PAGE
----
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Robot stacks cheese with ease

15 December 2010

A KUKA robot has turned the tricky, cumbersome task of palletising large 30kg boxes of cheese into a quick, agile operation at one of Britain’s oldest cheesemakers

The high payload KR 100-2 PA model is being used at Barber’s Maryland Farm in Somerset as part of an automated packing line, designed by integration specialist Güdel to handle 250 cheese blocks an hour.

The lightweight robot, supplied by Halesowen-based KUKA Automation + Robotics, is equipped with a bespoke finger gripper tool to pick up the hefty, wooden containers from a heavy-duty roller conveyor system.

As a box reaches the palletising station, it is flipped on to its side ready to be lifted by the gripper, which also features a pair of plungers to keep the load in place.

The robot is programmed to stack 60 boxes on to a two-way pallet, which is then transported by forklift truck to a storage facility where the cheese is matured. The system is also used to palletise 25kg boxes of butter.

Barber’s was not only keen to develop an automated solution to replace the arduous manual packing and stacking process, but also improve the reliability of its box strapping operation, explained Julian Ing, head of engineering.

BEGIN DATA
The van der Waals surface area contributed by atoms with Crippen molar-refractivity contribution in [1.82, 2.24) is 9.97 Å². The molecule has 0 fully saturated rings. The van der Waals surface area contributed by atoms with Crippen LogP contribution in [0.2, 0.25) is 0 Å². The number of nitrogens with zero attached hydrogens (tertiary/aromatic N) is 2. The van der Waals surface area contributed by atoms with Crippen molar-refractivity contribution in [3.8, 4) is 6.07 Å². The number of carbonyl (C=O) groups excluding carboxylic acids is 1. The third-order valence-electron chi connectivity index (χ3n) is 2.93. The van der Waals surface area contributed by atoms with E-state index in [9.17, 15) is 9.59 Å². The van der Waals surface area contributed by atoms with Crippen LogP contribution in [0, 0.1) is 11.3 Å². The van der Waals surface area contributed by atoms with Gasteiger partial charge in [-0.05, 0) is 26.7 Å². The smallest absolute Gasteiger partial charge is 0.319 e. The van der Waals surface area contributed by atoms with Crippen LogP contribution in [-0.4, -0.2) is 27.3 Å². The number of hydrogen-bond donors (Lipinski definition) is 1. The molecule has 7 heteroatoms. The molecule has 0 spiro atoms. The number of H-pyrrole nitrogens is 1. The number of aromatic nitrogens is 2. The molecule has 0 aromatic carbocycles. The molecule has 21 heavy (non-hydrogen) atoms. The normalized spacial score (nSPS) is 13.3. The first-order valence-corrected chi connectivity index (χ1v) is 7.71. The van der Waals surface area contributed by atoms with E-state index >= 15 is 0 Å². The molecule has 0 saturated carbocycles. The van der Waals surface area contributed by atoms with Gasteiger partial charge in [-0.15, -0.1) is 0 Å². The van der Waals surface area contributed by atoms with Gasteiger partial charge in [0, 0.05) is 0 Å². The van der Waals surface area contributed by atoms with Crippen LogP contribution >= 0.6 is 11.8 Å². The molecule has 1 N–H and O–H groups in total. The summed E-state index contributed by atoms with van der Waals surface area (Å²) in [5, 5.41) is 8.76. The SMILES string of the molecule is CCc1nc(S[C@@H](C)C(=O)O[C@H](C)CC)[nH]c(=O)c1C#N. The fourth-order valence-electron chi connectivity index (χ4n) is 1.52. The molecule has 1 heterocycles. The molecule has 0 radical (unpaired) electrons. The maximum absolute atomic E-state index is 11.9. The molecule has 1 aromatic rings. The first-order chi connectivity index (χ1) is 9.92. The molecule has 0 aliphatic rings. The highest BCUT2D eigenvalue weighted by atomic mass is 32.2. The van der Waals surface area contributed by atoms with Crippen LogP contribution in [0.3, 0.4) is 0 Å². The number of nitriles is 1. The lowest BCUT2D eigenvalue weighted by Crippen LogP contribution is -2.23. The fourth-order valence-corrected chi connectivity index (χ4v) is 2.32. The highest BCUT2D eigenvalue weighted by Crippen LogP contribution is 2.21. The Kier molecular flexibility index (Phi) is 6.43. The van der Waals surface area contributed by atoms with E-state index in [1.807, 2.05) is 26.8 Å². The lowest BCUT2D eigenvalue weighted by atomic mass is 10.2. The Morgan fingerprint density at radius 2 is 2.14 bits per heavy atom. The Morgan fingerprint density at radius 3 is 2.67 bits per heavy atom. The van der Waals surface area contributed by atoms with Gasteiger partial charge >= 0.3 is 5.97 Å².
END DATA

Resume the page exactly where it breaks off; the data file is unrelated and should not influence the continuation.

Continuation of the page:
The new system means packing staff are now only required to put the cheese blocks into boxes and apply lids before placing them on to the roller conveyor belt unit where they are passed to the automated strapping and palletising stations, he added.

“It’s a real success story and everyone is very pleased with the way the system is running. We spent quite a lot of time on developing the right solution, especially as the location for the cell offered a very small footprint and the challenges of a low, sloping roof and busy forklift truck access area,” said Julian.

“As well as helping to address health and safety concerns by reducing the amount of manual handling, the switch to automation has also achieved a more efficient strapping process, an important part of the operation that had previously been problematic,” he stated.

KUKA’s KR 100-2 PA, part of a dedicated range of palletising robots, is capable of stacking pallets up to 3m high and is designed to cut cycle times and lower production costs.

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